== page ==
The Caucasus region gradually enters the historical record in during the Late Bronze Age to Early Iron Age. Shupria was a Hurrian kingdom, known from Assyrian sources beginning in the 13th century BC, located in what is now known as the Armenian Highlands, to the southwest of Lake Van, bordering on Ararat proper. The capital was called Ubbumu.[2] The Diauehi were a tribal confederation in northeastern Anatolia in the post-Hittite period, mentioned in Urartian inscriptions.[3] Diauehi is a possible locus of Proto-Kartvelian; it has been described as an "important tribal formation of possible proto-Georgians" by Ronald Grigor Suny (1994).[4] At the same time, during the 13th to 9th centuries BC, the Nairi appear in Assyrian and Hittite records. The Battle of Nihriya (c. 1230 BC) was the culmination of Hittite-Assyrian hostilities.

The Kingdom of Urartu rose to power in the mid-9th century BC and flourished for two centuries before it was absorbed into the Median Empire in the early 6th century BC, followed by the conquest by the Achaemenid Empire.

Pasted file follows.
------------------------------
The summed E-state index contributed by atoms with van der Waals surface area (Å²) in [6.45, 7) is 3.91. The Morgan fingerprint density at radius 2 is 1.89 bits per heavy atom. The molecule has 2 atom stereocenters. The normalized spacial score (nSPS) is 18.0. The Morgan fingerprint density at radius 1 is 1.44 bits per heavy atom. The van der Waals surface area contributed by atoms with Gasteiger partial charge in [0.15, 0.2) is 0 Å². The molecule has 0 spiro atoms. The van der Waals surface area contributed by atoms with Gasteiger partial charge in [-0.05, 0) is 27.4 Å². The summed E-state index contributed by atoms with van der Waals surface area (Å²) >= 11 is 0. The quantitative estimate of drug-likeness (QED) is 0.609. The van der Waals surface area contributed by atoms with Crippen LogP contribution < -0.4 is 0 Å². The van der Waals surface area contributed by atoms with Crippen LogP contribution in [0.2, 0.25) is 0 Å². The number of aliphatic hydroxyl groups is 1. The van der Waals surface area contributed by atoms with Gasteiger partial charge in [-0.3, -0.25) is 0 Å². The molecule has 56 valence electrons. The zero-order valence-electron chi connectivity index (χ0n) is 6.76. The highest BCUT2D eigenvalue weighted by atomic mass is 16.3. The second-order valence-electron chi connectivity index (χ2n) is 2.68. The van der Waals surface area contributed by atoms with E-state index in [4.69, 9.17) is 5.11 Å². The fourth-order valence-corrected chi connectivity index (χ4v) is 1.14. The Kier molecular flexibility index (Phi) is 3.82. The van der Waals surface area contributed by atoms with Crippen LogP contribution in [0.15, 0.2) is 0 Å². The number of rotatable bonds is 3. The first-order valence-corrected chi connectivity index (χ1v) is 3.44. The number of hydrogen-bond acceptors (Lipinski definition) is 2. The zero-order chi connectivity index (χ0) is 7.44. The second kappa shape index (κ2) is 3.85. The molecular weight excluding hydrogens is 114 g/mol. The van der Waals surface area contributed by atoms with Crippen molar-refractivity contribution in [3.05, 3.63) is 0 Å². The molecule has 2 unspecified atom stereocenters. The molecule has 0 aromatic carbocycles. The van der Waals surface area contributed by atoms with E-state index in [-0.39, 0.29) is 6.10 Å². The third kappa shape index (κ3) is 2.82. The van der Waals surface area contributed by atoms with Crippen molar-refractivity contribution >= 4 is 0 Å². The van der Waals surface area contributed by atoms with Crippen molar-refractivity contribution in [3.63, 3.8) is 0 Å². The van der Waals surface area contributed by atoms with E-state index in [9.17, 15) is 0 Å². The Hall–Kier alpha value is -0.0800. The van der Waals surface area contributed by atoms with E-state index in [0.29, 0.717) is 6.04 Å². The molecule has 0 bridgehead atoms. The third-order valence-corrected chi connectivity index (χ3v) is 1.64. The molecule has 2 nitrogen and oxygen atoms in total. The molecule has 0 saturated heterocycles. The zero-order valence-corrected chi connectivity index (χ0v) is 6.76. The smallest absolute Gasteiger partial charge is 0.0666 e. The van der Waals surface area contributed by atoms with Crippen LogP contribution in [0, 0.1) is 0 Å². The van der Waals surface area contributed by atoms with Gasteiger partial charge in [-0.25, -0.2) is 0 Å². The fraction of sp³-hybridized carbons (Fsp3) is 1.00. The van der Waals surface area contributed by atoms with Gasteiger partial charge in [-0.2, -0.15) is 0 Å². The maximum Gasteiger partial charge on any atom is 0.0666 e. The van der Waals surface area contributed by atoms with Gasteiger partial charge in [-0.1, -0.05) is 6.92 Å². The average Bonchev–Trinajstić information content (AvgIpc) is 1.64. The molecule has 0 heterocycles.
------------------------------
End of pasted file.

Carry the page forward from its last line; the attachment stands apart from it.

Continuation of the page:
The Northern Caucasus enters the historical record later, being in cultural contact with the Pontic steppe. The Koban culture (ca. 1100 to 400 BC) is a late Bronze Age and Iron Age culture of the northern and central Caucasus. Its end presumably correlates with the Scythian expansion in the region.

Classical Antiquity[edit]

Ancient countries of the Caucasus - Armenia, Colchis, Iberia and Albania
Georgian Kingdoms of Colchis and Iberia 600 BC-150 BC
Armenia, Mesopotamia, Babylonia and Assyria with Adjacent Regions, Karl von Spruner, published in 1865.

Middle Ages[edit]

Kingdom of Georgia at the peak of its power under Tamar of Georgia and George IV of Georgia (1184–1226).

During the middle ages Bagratid Armenia, Kingdom of Tashir-Dzoraget, Kingdom of Syunik and Principality of Khachen organized local Armenian population facing multiple threats after the fall of antique Kingdom of Armenia.

Caucasian Albania maintained close ties with Armenia and the Church of Caucasian Albania shared same Christian dogmas with the Armenian Apostolic Church and had a tradition of their Catholicos being ordained through the Patriarch of Armenia.[5]

Early modern history[edit]

Caucasus. 1740 year.
Map of the Caucasus in 1490